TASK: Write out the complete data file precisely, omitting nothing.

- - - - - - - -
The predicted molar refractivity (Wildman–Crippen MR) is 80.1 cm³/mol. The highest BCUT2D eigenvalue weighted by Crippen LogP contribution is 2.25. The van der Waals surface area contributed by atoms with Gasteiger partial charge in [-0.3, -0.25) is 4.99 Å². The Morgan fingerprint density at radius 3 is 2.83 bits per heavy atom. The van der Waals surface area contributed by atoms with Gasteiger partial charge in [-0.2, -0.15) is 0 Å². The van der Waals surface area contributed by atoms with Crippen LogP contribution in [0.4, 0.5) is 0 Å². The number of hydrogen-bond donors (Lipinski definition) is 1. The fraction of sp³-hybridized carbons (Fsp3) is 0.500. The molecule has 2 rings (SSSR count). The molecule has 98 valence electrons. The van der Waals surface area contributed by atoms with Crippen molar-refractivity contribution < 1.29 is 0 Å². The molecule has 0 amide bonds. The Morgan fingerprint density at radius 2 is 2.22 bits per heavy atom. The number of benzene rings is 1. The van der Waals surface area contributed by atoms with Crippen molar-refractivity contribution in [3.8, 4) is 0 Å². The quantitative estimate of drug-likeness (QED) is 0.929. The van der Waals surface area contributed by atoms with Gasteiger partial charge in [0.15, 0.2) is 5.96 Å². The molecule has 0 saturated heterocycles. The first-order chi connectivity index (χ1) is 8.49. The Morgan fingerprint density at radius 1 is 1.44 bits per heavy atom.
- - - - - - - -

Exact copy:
The predicted molar refractivity (Wildman–Crippen MR) is 80.1 cm³/mol. The highest BCUT2D eigenvalue weighted by Crippen LogP contribution is 2.25. The van der Waals surface area contributed by atoms with Gasteiger partial charge in [-0.3, -0.25) is 4.99 Å². The Morgan fingerprint density at radius 3 is 2.83 bits per heavy atom. The van der Waals surface area contributed by atoms with Gasteiger partial charge in [-0.2, -0.15) is 0 Å². The van der Waals surface area contributed by atoms with Crippen LogP contribution in [0.4, 0.5) is 0 Å². The number of hydrogen-bond donors (Lipinski definition) is 1. The fraction of sp³-hybridized carbons (Fsp3) is 0.500. The molecule has 2 rings (SSSR count). The molecule has 98 valence electrons. The van der Waals surface area contributed by atoms with Crippen molar-refractivity contribution < 1.29 is 0 Å². The molecule has 0 amide bonds. The Morgan fingerprint density at radius 2 is 2.22 bits per heavy atom. The number of benzene rings is 1. The van der Waals surface area contributed by atoms with Crippen molar-refractivity contribution in [3.8, 4) is 0 Å². The quantitative estimate of drug-likeness (QED) is 0.929. The van der Waals surface area contributed by atoms with Gasteiger partial charge in [0.15, 0.2) is 5.96 Å². The molecule has 0 saturated heterocycles. The first-order chi connectivity index (χ1) is 8.49. The Morgan fingerprint density at radius 1 is 1.44 bits per heavy atom.